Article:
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Near-daily doses of curiosity & creativity
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Go fast: push Go Far: pull

I know how to push. How to talk negatively towards myself. How to fear failure more than anything. How to just make myself do it.

I’m afraid I won’t be as good / go as far / be as successful if I quit pushing.

The tough news is that I might be right in the short term: I won’t be as successful if I don’t push. I can probably lose more weight on a crazy 4-day crash (read: push) diet than I could on a 4 day “pull” diet.

But successful long term change comes from pulling. From honoring your deep desires. Those same diets over a year? No competition. Pull will knock the socks off the crazy push spree.

And for even more honesty, there are times that we need a break from the push.

Pulling can feel like cheating. But, its hardly always easy. The hardest thing about pulling is making sure that you actively remember what it is that you really want.

I want to feel light and energetic more than I want this donut. I want to have extra energy, so I want to go weight lift today. I want to feel accomplished tonight, so I want to send this uncomfortable email now!

Its not always easy, but it is simple & effective.

When you want to go fast, push… when you want to go far, pull.

I strive to play the long game in life: I aim to pull myself towards my goals.

I use my ability to push as a tool to sprint.

It’s powerful (and smart) to use all the tools in your arsenal.

Sound Bite Culture

Sound bites are sexy. They are attention grabbing. They are clear and succinct.

Trouble is? Our world isn’t.

Our world is complicated, our challenges multi-faceted and our solutions, they are shades of grey.

And although they have their place in marketing, they should not have a place in our decision making. We seriously undermine our ability to understand and appreciate the many facets of the truth when what we hold true is a sound bite.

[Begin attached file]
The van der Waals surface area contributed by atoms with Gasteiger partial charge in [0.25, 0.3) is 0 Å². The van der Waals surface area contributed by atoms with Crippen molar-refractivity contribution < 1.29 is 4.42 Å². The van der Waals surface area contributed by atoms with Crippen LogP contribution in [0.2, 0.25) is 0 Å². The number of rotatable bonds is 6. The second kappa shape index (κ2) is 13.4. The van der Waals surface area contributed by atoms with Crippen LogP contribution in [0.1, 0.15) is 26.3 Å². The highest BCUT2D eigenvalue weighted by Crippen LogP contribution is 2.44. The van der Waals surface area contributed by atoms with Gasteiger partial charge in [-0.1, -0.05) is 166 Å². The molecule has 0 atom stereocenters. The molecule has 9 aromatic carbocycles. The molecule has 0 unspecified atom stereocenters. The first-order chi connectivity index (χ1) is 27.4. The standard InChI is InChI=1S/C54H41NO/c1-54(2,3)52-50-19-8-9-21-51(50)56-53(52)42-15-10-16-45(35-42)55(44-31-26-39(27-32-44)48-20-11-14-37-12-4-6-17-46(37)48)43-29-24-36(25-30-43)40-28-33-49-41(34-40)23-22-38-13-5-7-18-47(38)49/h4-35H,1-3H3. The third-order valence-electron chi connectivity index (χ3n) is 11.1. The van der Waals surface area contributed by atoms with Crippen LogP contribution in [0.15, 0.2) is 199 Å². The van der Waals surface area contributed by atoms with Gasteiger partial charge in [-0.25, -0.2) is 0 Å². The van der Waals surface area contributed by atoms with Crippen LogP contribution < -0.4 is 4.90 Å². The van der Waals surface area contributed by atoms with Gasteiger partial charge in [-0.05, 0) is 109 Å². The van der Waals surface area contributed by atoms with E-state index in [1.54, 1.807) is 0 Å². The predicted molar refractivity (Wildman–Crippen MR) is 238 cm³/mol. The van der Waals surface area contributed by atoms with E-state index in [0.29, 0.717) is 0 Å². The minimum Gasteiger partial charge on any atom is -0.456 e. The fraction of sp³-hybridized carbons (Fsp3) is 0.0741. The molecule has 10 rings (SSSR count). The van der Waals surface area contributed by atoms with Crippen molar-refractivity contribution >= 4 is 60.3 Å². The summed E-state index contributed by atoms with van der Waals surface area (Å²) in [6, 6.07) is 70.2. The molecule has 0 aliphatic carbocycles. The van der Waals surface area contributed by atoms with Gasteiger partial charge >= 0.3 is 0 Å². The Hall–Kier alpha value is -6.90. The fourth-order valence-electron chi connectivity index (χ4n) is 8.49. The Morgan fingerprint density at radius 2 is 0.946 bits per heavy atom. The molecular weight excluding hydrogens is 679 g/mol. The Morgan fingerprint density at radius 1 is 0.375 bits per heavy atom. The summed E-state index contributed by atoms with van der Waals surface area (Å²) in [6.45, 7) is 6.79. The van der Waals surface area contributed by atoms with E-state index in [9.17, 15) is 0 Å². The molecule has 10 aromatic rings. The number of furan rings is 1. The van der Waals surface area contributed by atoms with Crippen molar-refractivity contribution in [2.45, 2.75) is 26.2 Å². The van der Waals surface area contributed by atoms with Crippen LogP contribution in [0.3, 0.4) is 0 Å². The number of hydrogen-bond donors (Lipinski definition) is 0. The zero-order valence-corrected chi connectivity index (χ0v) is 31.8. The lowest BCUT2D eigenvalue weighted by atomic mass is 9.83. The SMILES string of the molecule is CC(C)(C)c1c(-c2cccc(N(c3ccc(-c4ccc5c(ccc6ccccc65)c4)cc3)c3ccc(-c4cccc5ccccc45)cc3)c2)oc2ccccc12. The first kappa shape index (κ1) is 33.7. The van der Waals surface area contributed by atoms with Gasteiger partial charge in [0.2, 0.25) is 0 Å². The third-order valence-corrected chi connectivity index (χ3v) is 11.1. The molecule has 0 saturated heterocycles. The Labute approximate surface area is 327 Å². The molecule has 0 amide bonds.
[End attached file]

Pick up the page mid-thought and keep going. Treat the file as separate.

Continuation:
Remember, the sexy sound bite doesn’t lead to the nuanced truth.

GOOD GOAL: More of your best


The most fulfilling goals are almost always simple, but not easy — and this one is no exception.

Do more of what you do best and most naturally — and less of everything else.

Another way to state it would be to structure your work and your life around becoming  a better, truer version of yourself. Its all about spending the maximum time in your genius zone.

To do this successfully there are a number of leaps that need to be made. You need to:

  1. Develop and maintain the self awareness to know when you are at your best.
  2. Understand and communicate the value of working at your best (otherwise, you won’t get paid for it).
  3. Earn the trust and negotiate buy in from your leadership that enables focus.
  4. Cultivate the support system that will not only take all the other stuff off of your plate, but even more importantly, actually accentuate and enhance your strengths with their own.
  5. Build the discipline to focus on your genius, without getting distracted by things that you are good at… or things that you are great at… or things you do quickly… or that one, little, high priority item that you can just squeeze in (its no big deal).

The biggest win? Turning your weakness into a solvable problem. Even a small step in that direction improves everything.

One of, if not the single most important skill to thrive in a creative life (emotionally, intellectually, spiritually) is self management, or the internal ability to affect your mood, energy, productivity and attitude.

Everyone can cultivate it.

Another way to think about it — it’s your ability to be a good boss to yourself. Your ability to direct motivate, focus, grow and sustain yourself. Pretty much the same list of core responsibilities of any manager!

Here are four great questions to start thinking about how you currently manage yourself… and how you can be a better boss for yourself!

  1. What is my #1 priority? Am I honoring it?
  2. What drives me to action?
  3. When do I handle setbacks effectively? When do they derail me?
  4. What replenishes me?

Even small improvements in self-management are 10x wins in life, so make them long term changes. Small & steady wins this race.

Working on the wrong things


It’s easy to be busy.

Easy to fill every moment of the day with things that need to be done.